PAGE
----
The beauty of partisanship, as I see it, is that there's no need to research and form your own opinion on anything; there's a ready-made set of opinions out there waiting for you.



For people in general I think you are right. But my mind isn't made up on this and I very well think something could well be going on. But I'm having trouble getting through some of the politics and corruption of all this. I think it does taint the position quite severely and people should not assume that someone bothered by that necessarily has a strong opinion. I don't know enough to have a strong informed opinion, though I think I know enough to be a bit mistrusting.
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Postby peladoboton » Thu Dec 17, 2009 4:15 am

kind of reminds me of gthe politics and coruption that came along with and actually delayed the discovery of HIV as the cause of AIDS.

i give it 10 years before we have any real clue as to what actually is going on with climate change, and it wouldn't surprise me if it was 50.
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Postby Snidely Whiplash » Thu Dec 17, 2009 4:30 am

peladoboton wrote:kind of reminds me of gthe politics and coruption that came along with and actually delayed the discovery of HIV as the cause of AIDS.

i give it 10 years before we have any real clue as to what actually is going on with climate change, and it wouldn't surprise me if it was 50.


Back in the '80's, Hansen said it would be 10 years before it was clear. Then in the '90's, it was another 10 years. I guess these guys think it's clear right now. To me and many others, it's not.

Lindzen of MIT said that in 20 years, shen none of the dire predictions come true, nobody will be talking about it at all, and looking back on it, everyone will think we were crazy to be so hysterical about AGW in the early 21st century.
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Postby Andinistaloco » Thu Dec 17, 2009 4:32 am

etsnyd wrote:I don't think I'm one of them. In fact, I changed. I was an AGW doomsayer back in the early '80's when nobody was paying attention to this. I listened to what I was told and didn't read for myself. Back in the early '90's I started to change my mind, as I watched prediction after prediction not come true.


Good on you. One of the reasons I rarely debate things like AGW is that I don't feel I have enough evidence and/or an educated enough opinion to really argue about it. I can look at what the experts say, but when you don't know who the experts are or if you can trust them, the question becomes more complicated. Likewise gathering data on your own is difficult because you don't know where or whom that data came from. Either way, I'd much rather debate with someone who has an educated opinion on something; otherwise it's like... well... trying to argue with a creationist about evolution.

mrh wrote:For people in general I think you are right. But my mind isn't made up on this and I very well think something could well be going on. But I'm having trouble getting through some of the politics and corruption of all this. I think it does taint the position quite severely and people should not assume that someone bothered by that necessarily has a strong opinion. I don't know enough to have a strong informed opinion, though I think I know enough to be a bit mistrusting.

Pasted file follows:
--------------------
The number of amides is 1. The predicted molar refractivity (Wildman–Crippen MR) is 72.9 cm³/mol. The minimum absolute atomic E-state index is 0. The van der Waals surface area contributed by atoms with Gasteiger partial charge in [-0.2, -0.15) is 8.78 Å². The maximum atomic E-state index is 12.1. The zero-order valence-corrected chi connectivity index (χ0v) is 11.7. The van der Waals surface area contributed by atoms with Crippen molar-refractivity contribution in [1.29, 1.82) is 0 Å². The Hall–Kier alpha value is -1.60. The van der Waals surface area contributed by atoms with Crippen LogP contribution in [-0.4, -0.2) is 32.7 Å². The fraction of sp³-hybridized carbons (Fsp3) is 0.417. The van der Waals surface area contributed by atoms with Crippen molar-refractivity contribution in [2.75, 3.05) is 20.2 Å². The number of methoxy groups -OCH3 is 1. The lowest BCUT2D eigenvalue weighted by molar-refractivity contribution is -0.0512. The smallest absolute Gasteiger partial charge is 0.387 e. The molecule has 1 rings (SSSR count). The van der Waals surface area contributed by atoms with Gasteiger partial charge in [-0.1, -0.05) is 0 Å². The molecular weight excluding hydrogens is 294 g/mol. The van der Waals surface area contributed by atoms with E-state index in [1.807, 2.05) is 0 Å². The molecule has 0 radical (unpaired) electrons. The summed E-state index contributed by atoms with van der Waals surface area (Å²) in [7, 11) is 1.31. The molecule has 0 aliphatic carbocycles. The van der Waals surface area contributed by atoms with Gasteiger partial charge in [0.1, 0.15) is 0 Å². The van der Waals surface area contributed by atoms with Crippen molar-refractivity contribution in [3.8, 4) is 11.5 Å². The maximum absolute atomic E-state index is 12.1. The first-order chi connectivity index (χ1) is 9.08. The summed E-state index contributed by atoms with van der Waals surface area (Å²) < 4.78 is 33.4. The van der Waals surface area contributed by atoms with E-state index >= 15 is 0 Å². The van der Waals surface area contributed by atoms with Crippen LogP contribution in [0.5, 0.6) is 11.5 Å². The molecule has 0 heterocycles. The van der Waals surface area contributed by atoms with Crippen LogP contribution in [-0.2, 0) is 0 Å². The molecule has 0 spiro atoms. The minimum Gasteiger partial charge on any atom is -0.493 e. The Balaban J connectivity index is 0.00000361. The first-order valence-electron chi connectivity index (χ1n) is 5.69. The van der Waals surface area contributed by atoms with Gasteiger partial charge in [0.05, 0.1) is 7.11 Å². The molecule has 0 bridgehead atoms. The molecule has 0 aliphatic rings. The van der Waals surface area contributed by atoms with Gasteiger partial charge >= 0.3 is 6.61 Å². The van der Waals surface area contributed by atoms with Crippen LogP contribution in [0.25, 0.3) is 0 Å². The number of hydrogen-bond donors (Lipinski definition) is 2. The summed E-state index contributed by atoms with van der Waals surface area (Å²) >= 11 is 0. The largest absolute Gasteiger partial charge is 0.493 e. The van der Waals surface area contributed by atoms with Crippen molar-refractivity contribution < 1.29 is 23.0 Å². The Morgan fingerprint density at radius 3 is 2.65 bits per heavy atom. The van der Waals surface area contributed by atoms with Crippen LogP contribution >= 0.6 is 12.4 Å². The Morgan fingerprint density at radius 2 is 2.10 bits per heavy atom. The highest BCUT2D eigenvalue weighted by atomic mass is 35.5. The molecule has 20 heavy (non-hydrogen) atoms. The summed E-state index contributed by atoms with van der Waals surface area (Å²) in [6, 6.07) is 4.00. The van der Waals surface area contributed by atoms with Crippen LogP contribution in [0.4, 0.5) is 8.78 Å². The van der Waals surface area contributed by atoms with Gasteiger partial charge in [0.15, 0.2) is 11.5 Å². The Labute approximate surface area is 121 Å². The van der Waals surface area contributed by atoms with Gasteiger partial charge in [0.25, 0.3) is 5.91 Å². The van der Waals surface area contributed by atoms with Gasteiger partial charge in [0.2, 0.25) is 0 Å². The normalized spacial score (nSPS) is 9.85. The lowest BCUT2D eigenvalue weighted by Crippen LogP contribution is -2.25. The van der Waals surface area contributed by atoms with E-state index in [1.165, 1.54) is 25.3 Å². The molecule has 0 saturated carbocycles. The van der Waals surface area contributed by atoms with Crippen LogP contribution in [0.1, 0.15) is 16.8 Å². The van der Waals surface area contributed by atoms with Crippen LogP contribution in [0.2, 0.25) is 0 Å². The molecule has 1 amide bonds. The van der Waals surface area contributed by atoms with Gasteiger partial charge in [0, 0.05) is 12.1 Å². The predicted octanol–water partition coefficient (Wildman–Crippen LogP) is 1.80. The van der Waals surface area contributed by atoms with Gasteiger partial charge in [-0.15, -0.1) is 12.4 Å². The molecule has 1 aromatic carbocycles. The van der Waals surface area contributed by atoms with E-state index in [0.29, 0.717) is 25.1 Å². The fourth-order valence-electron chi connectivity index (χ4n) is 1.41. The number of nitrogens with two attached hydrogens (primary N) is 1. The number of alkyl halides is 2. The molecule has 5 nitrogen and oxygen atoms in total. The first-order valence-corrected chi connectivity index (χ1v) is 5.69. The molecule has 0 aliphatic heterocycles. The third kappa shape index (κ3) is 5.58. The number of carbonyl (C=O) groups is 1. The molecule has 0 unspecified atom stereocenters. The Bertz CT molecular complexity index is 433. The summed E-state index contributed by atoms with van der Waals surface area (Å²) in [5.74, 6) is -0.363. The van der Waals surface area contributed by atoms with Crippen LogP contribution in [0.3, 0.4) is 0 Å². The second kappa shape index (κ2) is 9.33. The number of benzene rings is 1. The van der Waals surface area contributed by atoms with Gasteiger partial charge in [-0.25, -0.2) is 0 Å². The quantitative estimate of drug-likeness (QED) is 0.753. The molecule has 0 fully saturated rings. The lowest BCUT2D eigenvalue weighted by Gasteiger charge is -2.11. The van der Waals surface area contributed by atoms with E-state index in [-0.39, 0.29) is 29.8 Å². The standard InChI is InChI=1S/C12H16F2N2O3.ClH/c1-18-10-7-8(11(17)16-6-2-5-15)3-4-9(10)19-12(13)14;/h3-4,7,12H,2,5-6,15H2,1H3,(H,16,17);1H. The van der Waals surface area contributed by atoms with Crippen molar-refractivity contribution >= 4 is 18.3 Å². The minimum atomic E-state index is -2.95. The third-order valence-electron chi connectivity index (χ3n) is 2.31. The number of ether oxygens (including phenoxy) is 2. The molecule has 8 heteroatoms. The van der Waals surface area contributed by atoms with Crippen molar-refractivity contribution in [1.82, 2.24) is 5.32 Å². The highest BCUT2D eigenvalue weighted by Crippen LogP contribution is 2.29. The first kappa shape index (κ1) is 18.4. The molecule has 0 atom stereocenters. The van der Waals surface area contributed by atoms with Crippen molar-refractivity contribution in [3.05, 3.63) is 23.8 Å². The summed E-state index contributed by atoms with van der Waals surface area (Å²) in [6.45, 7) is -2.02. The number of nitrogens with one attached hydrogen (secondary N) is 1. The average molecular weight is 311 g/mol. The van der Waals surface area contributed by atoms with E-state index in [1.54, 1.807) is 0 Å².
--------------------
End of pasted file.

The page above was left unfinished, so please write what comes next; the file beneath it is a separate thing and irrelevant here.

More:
It's an interesting point. Does the politics and corruption hurt? Absolutely. I think the politicizing of the issue (yes, it seems inevtiable with ANY issue these days, but some of this could've been avoided) definitely damages the cause. Had Al Gore not championed global warming, for example, I'm certain more folks on the right (and perhaps in the middle) would have been more willing to believe in it; therefore he actually hurt the cause somewhat by doing so. It's ridiculous that people could use Gore's electric bill as an argument that global warming doesn't exist, yet it makes sense that people would have such negative reactions - it's the way things are. Hell, if I saw Sean Hannity on TV telling me that drinking water after you come home from the bars helps a hangover, my first reaction would still be suspicion. :wink:
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Postby The Chief » Thu Dec 17, 2009 4:44 am

etsnyd wrote:
peladoboton wrote:kind of reminds me of gthe politics and coruption that came along with and actually delayed the discovery of HIV as the cause of AIDS.

i give it 10 years before we have any real clue as to what actually is going on with climate change, and it wouldn't surprise me if it was 50.


Back in the '80's, Hansen said it would be 10 years before it was clear. Then in the '90's, it was another 10 years. I guess these guys think it's clear right now. To me and many others, it's not.

Lindzen of MIT said that in 20 years, shen none of the dire predictions come true, nobody will be talking about it at all, and looking back on it, everyone will think we were crazy to be so hysterical about AGW in the early 21st century.


Let us not forget that Hansen was one of the original IMPENDING ICE AGE RAGERS in the early 70's.

Lindzen has consistently been a voice of reason regarding this whole issue since he rose up back in the 80's countering Hansen's cries of "Hot" doom.